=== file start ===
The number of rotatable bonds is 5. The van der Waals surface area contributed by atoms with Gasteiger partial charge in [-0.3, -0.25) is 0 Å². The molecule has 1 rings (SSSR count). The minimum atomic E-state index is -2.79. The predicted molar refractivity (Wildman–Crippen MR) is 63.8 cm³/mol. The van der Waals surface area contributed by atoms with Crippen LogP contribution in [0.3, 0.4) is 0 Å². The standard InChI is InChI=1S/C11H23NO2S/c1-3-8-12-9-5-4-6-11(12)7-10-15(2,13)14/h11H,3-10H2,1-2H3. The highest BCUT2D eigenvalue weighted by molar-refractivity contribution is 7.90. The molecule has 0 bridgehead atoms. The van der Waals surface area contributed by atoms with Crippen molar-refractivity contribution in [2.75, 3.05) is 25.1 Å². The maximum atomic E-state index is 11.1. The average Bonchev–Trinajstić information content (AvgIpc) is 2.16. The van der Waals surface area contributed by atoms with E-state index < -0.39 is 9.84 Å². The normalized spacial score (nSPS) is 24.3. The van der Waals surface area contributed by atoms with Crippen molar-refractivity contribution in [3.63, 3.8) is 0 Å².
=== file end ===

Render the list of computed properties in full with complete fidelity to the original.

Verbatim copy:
The number of rotatable bonds is 5. The van der Waals surface area contributed by atoms with Gasteiger partial charge in [-0.3, -0.25) is 0 Å². The molecule has 1 rings (SSSR count). The minimum atomic E-state index is -2.79. The predicted molar refractivity (Wildman–Crippen MR) is 63.8 cm³/mol. The van der Waals surface area contributed by atoms with Crippen LogP contribution in [0.3, 0.4) is 0 Å². The standard InChI is InChI=1S/C11H23NO2S/c1-3-8-12-9-5-4-6-11(12)7-10-15(2,13)14/h11H,3-10H2,1-2H3. The highest BCUT2D eigenvalue weighted by molar-refractivity contribution is 7.90. The molecule has 0 bridgehead atoms. The van der Waals surface area contributed by atoms with Crippen molar-refractivity contribution in [2.75, 3.05) is 25.1 Å². The maximum atomic E-state index is 11.1. The average Bonchev–Trinajstić information content (AvgIpc) is 2.16. The van der Waals surface area contributed by atoms with E-state index < -0.39 is 9.84 Å². The normalized spacial score (nSPS) is 24.3. The van der Waals surface area contributed by atoms with Crippen molar-refractivity contribution in [3.63, 3.8) is 0 Å².